Despite it being a wet tap, it was great! I could feel my legs and toes — I could even move them — but no more pain! I was able to sleep! For like an hour or more at a time!
At one point baby’s heart rate dropped significantly and lots of nurses rushed in. That was scary. I had NO idea what was going on.
And then later I spiked a fever so I had to be given antibiotics. I’m still not sure what Chorio is, but I got it.
Finally, after ALL of that, at 1:08 AM on Saturday, November 22nd, I was able to start pushing. By 2:11 AM on 11/22/14, Genevieve Louise was finally here.
So here’s the deal…birth plans are pointless. As our childbirth instructor kept telling us, they should be called birth “preferences”. Even then, it doesn’t matter. I wanted the cord to finish pulsing before it was clamped, well, the cord was wrapped around my baby’s neck so the doctor did what she needed to do so that it wasn’t. I didn’t want an episiotomy, but from what I saw in the mirror (yes, I looked) before I made them get rid of it was this: that head wasn’t fitting out of that hole. It wasn’t happening. In fact, I made them move it because I didn’t want to see what was going to happen when it tried to fit. So I had an episiotomy. I wanted to do all of it without an epidural, but I was flat out EXHAUSTED and knew there was no way I was going to be able to push a baby out after all those hours of labor (which ended up being 26 hours total…whoa, right?). Other women might be able to, but it wasn’t happening for me…so I had an epidural.
We were finally able to go home on the afternoon of Monday, November 24th. Jesse had to go to work the next day so I was home alone with Evie and it was tough. Because of the wet tap I had a crazy headache every time I did anything other than being completely flat on my back. To “cure” a wet tap you’re supposed to drink lots of fluids, including caffeine, and take pain meds. That seemed to work while in the hospital…not so much when I went home. By Tuesday night, the headache was fierce. The other “cure” is basically to get another epidural…aka a blood patch. When I went to the doctor on Wednesday she (again) recommended I get the blood patch. I didn’t get it while in the hospital because…well, it’s another epidural. I was poked more than once in the spine for the first epidural, it wasn’t something I was looking forward to. But we headed to the ER anyway.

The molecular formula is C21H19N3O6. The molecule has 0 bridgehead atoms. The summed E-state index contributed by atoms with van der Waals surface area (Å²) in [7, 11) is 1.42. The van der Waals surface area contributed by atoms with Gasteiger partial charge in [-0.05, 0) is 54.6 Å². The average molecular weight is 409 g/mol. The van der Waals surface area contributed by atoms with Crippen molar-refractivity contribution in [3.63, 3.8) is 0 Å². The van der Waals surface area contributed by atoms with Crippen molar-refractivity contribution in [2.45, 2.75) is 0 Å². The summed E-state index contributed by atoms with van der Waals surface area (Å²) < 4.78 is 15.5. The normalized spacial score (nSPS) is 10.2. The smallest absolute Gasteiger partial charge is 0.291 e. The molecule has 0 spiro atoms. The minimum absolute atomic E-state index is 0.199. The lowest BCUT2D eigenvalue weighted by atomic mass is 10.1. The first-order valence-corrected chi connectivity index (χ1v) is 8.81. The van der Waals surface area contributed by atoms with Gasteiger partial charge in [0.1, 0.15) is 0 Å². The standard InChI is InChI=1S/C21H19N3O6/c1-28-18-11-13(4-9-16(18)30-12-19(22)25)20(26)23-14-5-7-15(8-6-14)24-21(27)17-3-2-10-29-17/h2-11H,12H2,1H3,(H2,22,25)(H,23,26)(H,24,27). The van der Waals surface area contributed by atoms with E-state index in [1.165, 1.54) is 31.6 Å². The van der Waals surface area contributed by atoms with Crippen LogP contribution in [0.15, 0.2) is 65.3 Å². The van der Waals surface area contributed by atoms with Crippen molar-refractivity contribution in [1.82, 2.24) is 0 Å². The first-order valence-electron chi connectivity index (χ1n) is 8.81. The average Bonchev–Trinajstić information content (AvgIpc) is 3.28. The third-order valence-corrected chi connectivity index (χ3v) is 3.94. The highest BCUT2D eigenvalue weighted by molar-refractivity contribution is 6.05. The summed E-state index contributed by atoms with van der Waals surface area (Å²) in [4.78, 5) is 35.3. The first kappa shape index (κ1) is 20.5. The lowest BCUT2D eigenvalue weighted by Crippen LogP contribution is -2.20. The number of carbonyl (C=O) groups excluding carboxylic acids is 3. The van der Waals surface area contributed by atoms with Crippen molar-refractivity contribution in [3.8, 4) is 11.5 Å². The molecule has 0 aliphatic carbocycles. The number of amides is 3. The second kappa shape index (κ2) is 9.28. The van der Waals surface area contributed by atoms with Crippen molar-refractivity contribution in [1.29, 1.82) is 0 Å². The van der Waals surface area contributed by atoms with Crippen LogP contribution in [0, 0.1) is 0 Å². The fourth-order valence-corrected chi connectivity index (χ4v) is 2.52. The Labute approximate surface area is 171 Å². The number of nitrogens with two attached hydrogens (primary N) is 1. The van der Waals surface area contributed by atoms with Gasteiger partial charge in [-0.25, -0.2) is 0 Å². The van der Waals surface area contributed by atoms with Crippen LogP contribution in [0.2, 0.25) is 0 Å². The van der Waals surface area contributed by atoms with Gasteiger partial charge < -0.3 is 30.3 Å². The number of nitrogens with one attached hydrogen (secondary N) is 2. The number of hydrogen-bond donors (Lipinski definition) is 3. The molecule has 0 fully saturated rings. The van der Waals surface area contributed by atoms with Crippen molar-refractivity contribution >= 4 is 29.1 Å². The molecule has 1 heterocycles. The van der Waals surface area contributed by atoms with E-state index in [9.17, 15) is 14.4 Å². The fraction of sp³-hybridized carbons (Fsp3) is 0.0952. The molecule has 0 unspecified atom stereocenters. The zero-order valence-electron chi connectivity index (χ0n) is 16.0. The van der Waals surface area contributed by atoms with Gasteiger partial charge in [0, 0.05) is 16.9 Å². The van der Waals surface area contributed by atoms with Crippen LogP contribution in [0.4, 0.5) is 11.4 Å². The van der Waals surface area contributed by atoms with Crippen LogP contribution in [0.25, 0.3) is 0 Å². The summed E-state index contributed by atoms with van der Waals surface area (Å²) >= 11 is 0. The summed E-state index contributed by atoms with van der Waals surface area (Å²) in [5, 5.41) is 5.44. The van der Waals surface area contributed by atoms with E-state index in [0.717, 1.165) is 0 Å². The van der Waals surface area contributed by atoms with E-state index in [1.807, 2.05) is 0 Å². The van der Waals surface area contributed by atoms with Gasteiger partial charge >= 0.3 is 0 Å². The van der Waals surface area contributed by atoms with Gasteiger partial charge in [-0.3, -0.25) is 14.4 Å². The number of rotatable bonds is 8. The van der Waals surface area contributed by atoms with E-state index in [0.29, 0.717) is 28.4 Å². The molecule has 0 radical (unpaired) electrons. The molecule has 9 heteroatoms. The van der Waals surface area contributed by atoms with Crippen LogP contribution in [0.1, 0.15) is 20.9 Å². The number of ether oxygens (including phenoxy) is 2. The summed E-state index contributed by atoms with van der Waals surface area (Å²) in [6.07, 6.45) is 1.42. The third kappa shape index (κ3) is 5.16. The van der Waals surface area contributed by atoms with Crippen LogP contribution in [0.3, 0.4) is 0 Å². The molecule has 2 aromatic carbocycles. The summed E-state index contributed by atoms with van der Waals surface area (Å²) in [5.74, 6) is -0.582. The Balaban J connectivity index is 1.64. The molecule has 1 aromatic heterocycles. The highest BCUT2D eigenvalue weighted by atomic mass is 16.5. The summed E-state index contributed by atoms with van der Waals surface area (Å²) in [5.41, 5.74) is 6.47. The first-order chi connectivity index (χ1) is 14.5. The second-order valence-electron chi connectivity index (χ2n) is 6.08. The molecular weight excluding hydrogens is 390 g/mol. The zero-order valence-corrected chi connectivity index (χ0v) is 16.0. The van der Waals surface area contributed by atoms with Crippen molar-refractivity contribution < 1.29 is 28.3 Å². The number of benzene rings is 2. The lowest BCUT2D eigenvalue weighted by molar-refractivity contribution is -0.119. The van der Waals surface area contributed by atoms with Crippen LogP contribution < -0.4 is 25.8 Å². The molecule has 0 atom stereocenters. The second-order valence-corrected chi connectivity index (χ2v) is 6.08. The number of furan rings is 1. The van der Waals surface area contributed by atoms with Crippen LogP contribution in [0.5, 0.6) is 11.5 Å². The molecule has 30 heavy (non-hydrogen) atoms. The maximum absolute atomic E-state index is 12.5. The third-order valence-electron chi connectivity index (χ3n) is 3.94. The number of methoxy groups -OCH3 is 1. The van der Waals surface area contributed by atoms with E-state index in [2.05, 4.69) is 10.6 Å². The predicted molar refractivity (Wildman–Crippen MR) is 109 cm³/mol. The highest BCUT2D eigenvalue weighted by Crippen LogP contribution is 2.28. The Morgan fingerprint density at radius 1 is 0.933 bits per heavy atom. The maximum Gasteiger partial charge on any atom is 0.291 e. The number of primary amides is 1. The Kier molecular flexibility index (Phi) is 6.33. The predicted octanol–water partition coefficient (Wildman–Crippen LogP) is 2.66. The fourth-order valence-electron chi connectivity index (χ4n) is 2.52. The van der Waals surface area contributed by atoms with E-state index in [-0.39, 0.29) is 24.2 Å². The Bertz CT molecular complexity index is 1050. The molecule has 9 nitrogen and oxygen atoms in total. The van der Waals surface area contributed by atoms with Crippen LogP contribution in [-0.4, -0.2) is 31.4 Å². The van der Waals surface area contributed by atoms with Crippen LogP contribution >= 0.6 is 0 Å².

The headache was so bad I was in tears. We get to the ER, there’s no bed. I have to sit. A nurse tells me, “You should take the baby home, there are a lot of germs here.” No shit, Sherlock. She’s FOUR days old, what the hell am I supposed to do?! It was a TERRIBLE experience. Instead of just giving me the blood patch, the ER does what the ER does — you know, save lives. So they start focusing on my blood pressure…which is high. Again. At one point they come back and tell me they need to do an in and out catheter and I LOST IT. I just had a freakin’ baby and they want to do WHAT? There is no quick and easy in and out down there at the moment. I flat out told them I would just go home and have a headache for the rest of my life.
They didn’t take that well…they started talking about signing a waiver because this was against medical advice. Finally, my blood work came back OK and I got the blood patch. They never did get a urine sample, but the ER doctor did tell my OB that they had…and partly because of that information we spent Thanksgiving in the hospital. The nurses on the Telemetry floor were really friendly and very excited to have a baby on the floor. They tried to keep me there until Friday, but my doctor compromised with us and they let me leave.
My hands and arms were covered in bruises for DAYS from the IVs, blood draws, and the blood patch (of course they need blood for that, too!). I was on blood pressure medication until yesterday. I still haven’t slept for more than 3 hours at a time (I know, I know, I won’t sleep well again for the next 18 years). BUT I’m home and I get to snuggle my baby.